- Drink water instead of soda. Water keeps you hydrated and is sugar-free. It’s a simple and healthy way to cut down on calories.
- Get enough sleep. Sleeping for at least 7–8 hours every night helps your body recover after workouts and keeps your mind sharp.
- Chew food slowly. Eating slowly can make you eat less and reduce your calorie intake. This happens because eating slowly increases fullness hormones.
- Track your steps and calories. This helps you keep track of your fitness goals.
Workouts to Get in Shape
The journey to becoming fit is one of many paths. You need to train regularly and at a moderate or higher intensity.
But you can combine many different workouts to get there. In other words, you can have a lot of fun on the way.
Brisk walking and running are all effective forms of cardiovascular exercise as long as you perform them at least at a moderate intensity.
When it comes to running, you want to combine long runs with speed workouts to boost both your endurance and your speed. Hill intervals are demanding, and that makes them effective.
High-intensity interval training that combines a cardio workout with strength training isn’t easy. It speeds up your heart rate and can burn plenty of calories. Add it to your list of workouts, and stick to it for a significant fitness boost.
Resistance training using weights boosts your muscular strength and endurance. Going to the gym a few times a week makes getting in shape easier.
You can also do resistance training at home. A set of adjustable dumbbells can get you a long way, and you can use them as part of all-body resistance training workouts.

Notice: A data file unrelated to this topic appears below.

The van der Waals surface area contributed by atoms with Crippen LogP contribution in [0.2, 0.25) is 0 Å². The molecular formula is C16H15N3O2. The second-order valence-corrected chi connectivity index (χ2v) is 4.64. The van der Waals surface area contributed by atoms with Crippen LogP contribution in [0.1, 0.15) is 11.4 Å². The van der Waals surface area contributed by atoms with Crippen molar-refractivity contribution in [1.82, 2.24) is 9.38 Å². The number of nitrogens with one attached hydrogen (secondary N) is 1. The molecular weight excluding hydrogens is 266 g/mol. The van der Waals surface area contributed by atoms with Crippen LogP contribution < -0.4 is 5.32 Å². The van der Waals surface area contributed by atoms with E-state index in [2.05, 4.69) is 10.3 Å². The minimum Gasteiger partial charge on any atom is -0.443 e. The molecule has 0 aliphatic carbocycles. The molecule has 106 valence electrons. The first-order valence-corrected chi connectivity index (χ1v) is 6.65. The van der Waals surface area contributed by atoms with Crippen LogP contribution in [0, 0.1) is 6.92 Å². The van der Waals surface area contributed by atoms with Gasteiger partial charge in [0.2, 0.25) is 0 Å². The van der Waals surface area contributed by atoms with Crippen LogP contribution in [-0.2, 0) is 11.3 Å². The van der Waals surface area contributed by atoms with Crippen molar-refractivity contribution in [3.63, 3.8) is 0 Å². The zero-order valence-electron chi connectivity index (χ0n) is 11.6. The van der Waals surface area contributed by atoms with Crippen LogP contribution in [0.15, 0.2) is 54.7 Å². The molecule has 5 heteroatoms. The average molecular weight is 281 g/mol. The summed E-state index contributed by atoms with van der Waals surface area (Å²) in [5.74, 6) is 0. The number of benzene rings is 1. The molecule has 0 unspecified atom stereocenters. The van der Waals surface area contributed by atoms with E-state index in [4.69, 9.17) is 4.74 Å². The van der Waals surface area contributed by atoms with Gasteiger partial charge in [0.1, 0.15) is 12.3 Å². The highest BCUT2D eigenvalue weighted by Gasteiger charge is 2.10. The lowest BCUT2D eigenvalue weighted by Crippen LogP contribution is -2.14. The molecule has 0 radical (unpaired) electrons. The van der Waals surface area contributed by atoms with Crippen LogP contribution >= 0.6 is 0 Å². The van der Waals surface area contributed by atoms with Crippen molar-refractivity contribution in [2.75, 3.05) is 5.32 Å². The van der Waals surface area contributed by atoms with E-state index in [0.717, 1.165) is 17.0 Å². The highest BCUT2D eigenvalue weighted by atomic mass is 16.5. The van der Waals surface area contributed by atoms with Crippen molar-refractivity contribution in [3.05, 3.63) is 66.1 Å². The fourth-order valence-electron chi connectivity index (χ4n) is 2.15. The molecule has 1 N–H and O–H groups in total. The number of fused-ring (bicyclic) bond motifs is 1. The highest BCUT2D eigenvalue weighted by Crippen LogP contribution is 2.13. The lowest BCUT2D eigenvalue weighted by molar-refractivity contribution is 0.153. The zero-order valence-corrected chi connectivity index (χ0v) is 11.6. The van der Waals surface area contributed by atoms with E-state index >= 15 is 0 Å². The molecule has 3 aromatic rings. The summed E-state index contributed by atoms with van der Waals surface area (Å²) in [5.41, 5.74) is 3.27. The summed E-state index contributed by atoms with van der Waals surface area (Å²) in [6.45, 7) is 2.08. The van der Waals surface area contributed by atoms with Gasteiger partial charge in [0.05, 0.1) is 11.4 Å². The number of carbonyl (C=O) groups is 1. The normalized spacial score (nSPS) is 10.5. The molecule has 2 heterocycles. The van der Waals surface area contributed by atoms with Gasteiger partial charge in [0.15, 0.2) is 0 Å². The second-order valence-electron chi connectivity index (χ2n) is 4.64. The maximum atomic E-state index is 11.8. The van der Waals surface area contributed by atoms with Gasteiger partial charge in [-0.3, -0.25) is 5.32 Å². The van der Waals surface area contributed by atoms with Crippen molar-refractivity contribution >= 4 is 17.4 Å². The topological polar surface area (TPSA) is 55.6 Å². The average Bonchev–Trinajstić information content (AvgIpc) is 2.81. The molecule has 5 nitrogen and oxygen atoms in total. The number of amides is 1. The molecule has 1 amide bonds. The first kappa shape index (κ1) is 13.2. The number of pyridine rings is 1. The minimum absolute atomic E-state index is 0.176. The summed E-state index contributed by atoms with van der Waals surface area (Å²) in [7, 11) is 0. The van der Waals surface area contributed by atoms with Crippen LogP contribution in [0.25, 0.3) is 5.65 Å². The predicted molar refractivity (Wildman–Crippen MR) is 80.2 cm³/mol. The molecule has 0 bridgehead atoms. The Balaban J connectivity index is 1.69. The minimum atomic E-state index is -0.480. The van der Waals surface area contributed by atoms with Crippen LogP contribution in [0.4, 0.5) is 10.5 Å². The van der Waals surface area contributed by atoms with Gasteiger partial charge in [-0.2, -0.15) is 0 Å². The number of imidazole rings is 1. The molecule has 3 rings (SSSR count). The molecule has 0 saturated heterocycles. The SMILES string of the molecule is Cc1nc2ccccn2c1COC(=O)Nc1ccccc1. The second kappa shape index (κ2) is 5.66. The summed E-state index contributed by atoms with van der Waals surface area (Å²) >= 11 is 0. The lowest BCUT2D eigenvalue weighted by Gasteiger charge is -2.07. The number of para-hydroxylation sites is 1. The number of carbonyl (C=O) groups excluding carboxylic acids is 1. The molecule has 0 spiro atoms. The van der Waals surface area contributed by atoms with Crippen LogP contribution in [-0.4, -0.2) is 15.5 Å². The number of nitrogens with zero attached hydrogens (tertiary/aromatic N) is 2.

Don’t forget cross-training workouts like swimming, cycling, or yoga – these can sustain your fitness goals without stressing your joints.
Getting Out of Shape
Just as getting in shape is a process, so is getting out of shape. A well-known comparative study found that the benefits of endurance training persist even after participants stopped training.
Although VO2 max, a measure of cardiorespiratory fitness, declined with time, participants who trained regularly still had a better VO2 max 84 days after they stopped all training compared to a sedentary group.
A 2011 randomized controlled trial looked at the effects of short-term detraining on young men following a high-intensity bench press training program.
One group trained continuously for 15 weeks, while the other trained for 6 weeks before stopping for 3 weeks and then resuming training.
The study concluded that the 3-week detraining period didn’t inhibit muscle adaptations. Both groups experienced similar results after 15 weeks of training.
Just 9 weeks of strength training can lead to notable improvements in strength in both young and old people, a comparative study suggests.
These benefits begin to decline during detraining, especially after 12 weeks of detraining. But even 31 weeks after completing training, some strength gains last in most people.
So, how long does it take to get back in shape? The exact answer depends on your previous fitness level and new fitness goals.
However, you can expect to see results in as little as a few weeks. If you have gone from active to completely sedentary, give yourself at least a few months to return to shape without pushing your body too hard.
Excited to get fit? Keep these things in mind before you begin your fitness journey:
- You have to define what getting fit means to you – set a realistic fitness goal.
- Combine cardio with strength, resistance, and cross-training for optimal results.
- Watch what you’re eating – a high-protein diet can help you gain lean muscle as you get fit.
- Bring an active mindset to everyday activities to get fit faster – walk, climb steps, and generally move more.
- It can take up to a year to get fit, so be patient.